Maintenance and fuel costs:

The NUMSA/SACCA plan deals decisively with maintenance, fuel, lease costs and finance costs that have strangled SAA’s profitability for many years ultimately to its demise. In effect, when the process of BRPs started, we presented to the BRPs and DPE a comprehensive turnaround plan that showed SAA can be turned around by just focusing on maintenance costs, fuel, lease and finance costs. This plan was ignored by both DPE and BRPs.

In contrast, the BRP/DPE plan has only one item which is labour. The plan is based on the retrenchment of most of the entire workforce of SAA. The failure of DPE and BRPs to tackle these other glaring cost items, and to focus instead only labour costs remains puzzling as it is conspicuously silent on maintenance, fuel, lease and finance costs. (The areas that were flagged by forensic reports as corruption hotspots). NUMSA and SACCA’s plan demonstrates how focusing on labour only will not turn around the Airline nor will it create a viable airline without addressing other operational costs, like corruption in procurement contracts, high maintenance costs, fuel and unfavorable lease costs.

Labour costs

NUMSA and SACCA have consistently raised the fact that the global trends point out that it is not strategic to adopt a short-term approach, which will bite you in the long term. For example, airlines that have become successful and globally competitively aggressive, are those that did not jump to outsourcing of critical strategic services, and were also airlines that owned their aircrafts, instead of leasing them. Also airlines who do not sell their strategic assets, in order to rent those same assets at a later stage. 

1.     The NUMSA/SACCA plan recommended a reduced labour head count of 3200 from a total of 4700. This reduced labour head count is based on Labour having accepted that as part of the restructuring exercise we should reduce the labour cost to the benchmark of 15% of labour costs to revenue of the industry. Of the 1700 affected employees, who may be retrenched about 1000 are over 50 years old and can be offered early retirement. The remainder could be offered VSPs that can be coupled with a social a plan with the aim to upskill and minimize the impact of job losses. Lastly, a small number of employees will start operations while the other employees would be in the temporary structure waiting for a phased recruitment back to the airline as the market recovers. We proposed that those who are waiting for the airline to ramp up, be placed on the Training Lay Off scheme which will allow them to receive training, whilst their salaries are still being paid. (The lay-off scheme allows workers to be paid up to 75% of the salary, whilst on training and to prepare them to rejoin the airline.)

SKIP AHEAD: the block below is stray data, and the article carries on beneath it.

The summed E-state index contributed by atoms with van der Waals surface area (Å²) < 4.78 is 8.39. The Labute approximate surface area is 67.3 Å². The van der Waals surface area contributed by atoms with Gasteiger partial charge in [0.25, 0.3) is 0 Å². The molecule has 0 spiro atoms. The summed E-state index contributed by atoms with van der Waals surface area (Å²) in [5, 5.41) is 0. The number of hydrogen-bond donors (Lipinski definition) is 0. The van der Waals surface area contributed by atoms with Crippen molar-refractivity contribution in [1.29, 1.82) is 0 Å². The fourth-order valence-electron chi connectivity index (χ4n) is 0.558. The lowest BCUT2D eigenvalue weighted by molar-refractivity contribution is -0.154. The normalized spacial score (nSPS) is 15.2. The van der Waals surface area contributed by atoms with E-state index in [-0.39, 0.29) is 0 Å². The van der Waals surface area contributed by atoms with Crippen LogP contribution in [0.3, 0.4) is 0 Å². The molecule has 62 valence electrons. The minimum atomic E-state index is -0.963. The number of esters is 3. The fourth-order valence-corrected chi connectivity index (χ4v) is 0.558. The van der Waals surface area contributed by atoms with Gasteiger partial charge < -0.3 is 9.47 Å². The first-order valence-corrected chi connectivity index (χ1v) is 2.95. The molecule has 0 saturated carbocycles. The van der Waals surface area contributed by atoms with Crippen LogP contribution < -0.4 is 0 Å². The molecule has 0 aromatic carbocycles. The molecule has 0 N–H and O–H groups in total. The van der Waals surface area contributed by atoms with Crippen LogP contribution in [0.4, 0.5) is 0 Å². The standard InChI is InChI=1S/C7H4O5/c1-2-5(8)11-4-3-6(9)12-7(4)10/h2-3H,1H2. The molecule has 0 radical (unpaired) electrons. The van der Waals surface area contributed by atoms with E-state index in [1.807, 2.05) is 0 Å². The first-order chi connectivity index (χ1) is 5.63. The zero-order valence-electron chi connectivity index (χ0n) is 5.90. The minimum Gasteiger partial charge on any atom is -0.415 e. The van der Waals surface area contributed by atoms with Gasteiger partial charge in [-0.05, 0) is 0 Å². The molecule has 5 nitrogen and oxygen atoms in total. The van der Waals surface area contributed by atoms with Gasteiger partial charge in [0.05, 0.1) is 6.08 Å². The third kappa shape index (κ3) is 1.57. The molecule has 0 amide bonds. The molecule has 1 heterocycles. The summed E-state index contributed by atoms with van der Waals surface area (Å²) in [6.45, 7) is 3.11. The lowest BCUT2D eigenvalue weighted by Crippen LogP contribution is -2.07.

2.     In contrast, the BRP/DPE have insisted that they are only willing to retain 1000 workers at SAA. This is despite DPE in the past having advanced 2900 workers to be retained. To our surprise just days before the announcement of the BRP plan, DPE made it very clear that they were no longer going to retain 2900 workers. We note the absolute lie in the statement issued in the statement, claiming their withdrawal from the LCF is that they are committed to a phase in approach to retain 2900 workers. This is the dangerous double speak we have been confronted with from the DPE in the LCF. It is the very same DPE through its minister that has gone to SCOPA, when it was seemingly publicly fighting with the BRPs, and announced that the liquidation of SAA is not on the table, only to advise Seabury the U.S. consulting company, that it must design a plan for a new airline on the back of a plan to liquidate SAA. As unions we were left feeling betrayed and we went back to Minister Gordhan, because we were asking ourselves how does DPE hope to extricate itself from legacy cost issues, such as in indebtedness to creditors if liquidation was to proceed? The response from the minister was that we must trust him, and liquidation was not on and option. 

3.     The   other source of tension was our rejection as labour of the attempt by the minister to impose Mango into the SAA Business Rescue process despite the fact that Mango and other SAA subsidiaries were not included in business rescue. DPE was explicit that SAA subsidiaries, (including Mango) were never part of the Business Rescue Process. In fact, this inclusion of Mango meant that more workers from SAA would be retrenched. Our position was that we needed a separate process to deal with Mango and the rest of the other subsidiaries.

There is no plan to turnaround SAA, only a plan to retrench workers

It comes as no surprise to us that we find ourselves where we are, given that we had always highlighted the incompetence and lack of expertise of the BRPs in dealing with an airline business like SAA. It is our view that their actions and decision should be scrutinized before they can be adopted following numerous examples of poor decisions taken by them, that will eventually end up in the liquidation of SAA.  There is no turnaround strategy in the BRP/DPE plan, only a strategy to retrench workers. In fact, despite the public being promised that there is a commitment to ensure a viable turnaround at SAA we see absolutely no light at the end of the tunnel except what that we will end up with the liquidation of a national airline. It is against this background that we are calling on the ANC leadership, the President of the country and all other political parties to intervene in the current crisis caused by the DPE, which has the potential to completely destroy our national carrier. It is our submission that the retrenchment of so many workers as announced by DPE, on the eve of the meeting of creditors, and their intention to retrench three thousand seven hundred workers must not be accepted, as it is tantamount to an unacceptable job loss blood bath. 

We have presented a viable plan. For example, our plan takes stock of the challenges in the international market. The plan is also based on codeshare, a strategy that allows SAA to service its international customers without having to operate its own planes and later on as the market picks up after CoVID-19, consider economical joint ventures. The labour costs are reduced to 15% of revenue from 22% pre-COVID-19. Maintenance, fuel and lease costs will be reduced to align with industry standards. Finance costs will also be reduced through adequate recapitalization of the airline to align with industry standards.